Let us face it, writing a resume is a form of art that very few of us were taught. Countless hours are spent searching the internet for resume tips trying to make the perfect resume.
Everyone knows how important a resume is to land a job. A well-written and formatted resume is more likely to see a hiring manager than a poorly written one. It is normally the very first set of information a company receives about you. In most cases, your resume will determine whether or not you land that interview.
5 Resume Tips To Do Before Sending Your Resume:
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(1) Design & Format
The design and format of your resume are just as important as the information in it. While some fields of work still follow the traditional resume format, some do not. It is important that you know which design and format of your resume are acceptable in your field. Therefore, once you have all your information on your resume take time to design and format it to what is acceptable in your field.
(2) Check Grammar
There is nothing worse than sending out your resume and 20 mins later noticing a mistake. Your resume needs to be grammatically free of errors. An employer will more than likely read in between the lines and draw the conclusion “this person is a terrible writer”. It is always best to have another person check over your resume for grammar mistakes. Sometimes you spend so much time on a document that your brain reads words and punctuations that are not there.
Can’t find a person to check your resume. Then use Grammarly. It is literally like having an English teacher at your disposal. So many of my blog post, court briefs, and other written work would not be what it is without Grammarly.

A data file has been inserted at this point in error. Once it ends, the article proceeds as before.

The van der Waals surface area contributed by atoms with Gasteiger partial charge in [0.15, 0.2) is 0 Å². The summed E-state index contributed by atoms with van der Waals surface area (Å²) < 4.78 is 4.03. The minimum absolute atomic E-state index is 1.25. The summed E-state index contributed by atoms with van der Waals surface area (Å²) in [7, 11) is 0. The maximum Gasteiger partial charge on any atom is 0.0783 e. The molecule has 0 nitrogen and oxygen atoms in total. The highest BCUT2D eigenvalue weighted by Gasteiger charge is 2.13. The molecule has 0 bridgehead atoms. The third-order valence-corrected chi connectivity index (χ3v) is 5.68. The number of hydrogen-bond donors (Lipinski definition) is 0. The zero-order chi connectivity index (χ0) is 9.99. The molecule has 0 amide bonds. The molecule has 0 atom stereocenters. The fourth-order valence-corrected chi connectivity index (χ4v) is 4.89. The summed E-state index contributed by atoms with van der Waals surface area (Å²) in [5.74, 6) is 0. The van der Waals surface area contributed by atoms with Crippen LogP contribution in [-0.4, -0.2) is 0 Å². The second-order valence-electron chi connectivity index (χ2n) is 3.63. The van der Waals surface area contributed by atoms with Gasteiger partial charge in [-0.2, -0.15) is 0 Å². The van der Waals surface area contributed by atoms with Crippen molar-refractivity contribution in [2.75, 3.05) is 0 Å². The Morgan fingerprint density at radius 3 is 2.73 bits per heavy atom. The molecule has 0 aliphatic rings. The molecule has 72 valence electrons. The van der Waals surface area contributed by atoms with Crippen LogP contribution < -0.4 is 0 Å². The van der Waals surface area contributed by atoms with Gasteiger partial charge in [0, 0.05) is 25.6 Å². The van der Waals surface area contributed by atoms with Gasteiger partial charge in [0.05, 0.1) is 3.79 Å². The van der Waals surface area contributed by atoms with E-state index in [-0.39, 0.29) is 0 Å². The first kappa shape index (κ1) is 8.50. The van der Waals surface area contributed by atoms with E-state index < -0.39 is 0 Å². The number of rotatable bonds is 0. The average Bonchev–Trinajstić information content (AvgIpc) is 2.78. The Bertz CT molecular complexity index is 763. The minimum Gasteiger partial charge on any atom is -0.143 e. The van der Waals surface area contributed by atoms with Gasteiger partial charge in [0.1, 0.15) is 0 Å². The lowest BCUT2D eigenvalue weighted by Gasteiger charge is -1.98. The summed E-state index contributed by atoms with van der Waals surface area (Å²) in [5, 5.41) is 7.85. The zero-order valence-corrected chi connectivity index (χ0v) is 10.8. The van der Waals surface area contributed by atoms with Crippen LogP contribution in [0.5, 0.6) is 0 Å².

Before you start sending out your resume make sure you have keywords in it. Keywords are key to getting your resume noticed. So what is keywords and where do you find them. Keywords have become important because of the ever growing of technology. Your resume ability to attract a computer or human attention depends on the uses of keywords. Each profession or industry has it own specific keywords. Yes, this means tailoring your resume if you are applying to multiple professions or industries.
Where can you find keywords? Simply in the job description of the applications. You may already have an idea of what keywords are expected to be in your resume based on your desired profession or industry. But if you do not you can simply look at different job descriptions for the same field of work to get an idea of what words should be in your resume
Here are a few examples of keywords in the Legal field:
- Client management
- Drafted Memorandum of Law
- Assisted in trial litigation
- Conducted discovery, including interrogatories, documents request, and depositions
- Interviewed client
- Lexis-Nexis and West-Law
Before I send my resume I always follow the 3 reviewers rule. I run my resume pass (1) hiring manager , (2) a competitor, (3) a friend.
Hiring Manager: Having someone who has experience hiring individuals in your profession or industry is important. They know exactly what your resume should look like and what keywords need to be on your resume. If you cannot think of a hiring manager in your profession or industry take advantage of career services at your school. These professors are trained in helping student perfect their resume.
Competitor: Having someone who can technically apply for the same position as you is also important. This reviewer can share ideas maybe from her resume or what she has learned from her job hunting experience. Now the key to this is having someone who is a competitor, but who wants you to be successful. You cannot just get any competitor to check your resume. They could lie to you and tell you that things are wrong when with your resume to get the upper hand.
Friend: This friend has no idea what your profession or industry resume is suppose to looks like. They will bring a fresh set of eyes. If they are good they will force you to know the answer to the information you put on your resume which is always good practice for a possible interview.
Has anyone heard of this rule or is it something I thought of from the top of my head?
(5) Contact Information
Please make sure your contact information is correct. Let me tell you a story. I had a friend who was putting in applications and went months without hearing anything. One day she decided to call. That was when she learned that they had sat her resume to the side for interviews but when they tried to call the number was wrong, so they moved on. Don’t be that person.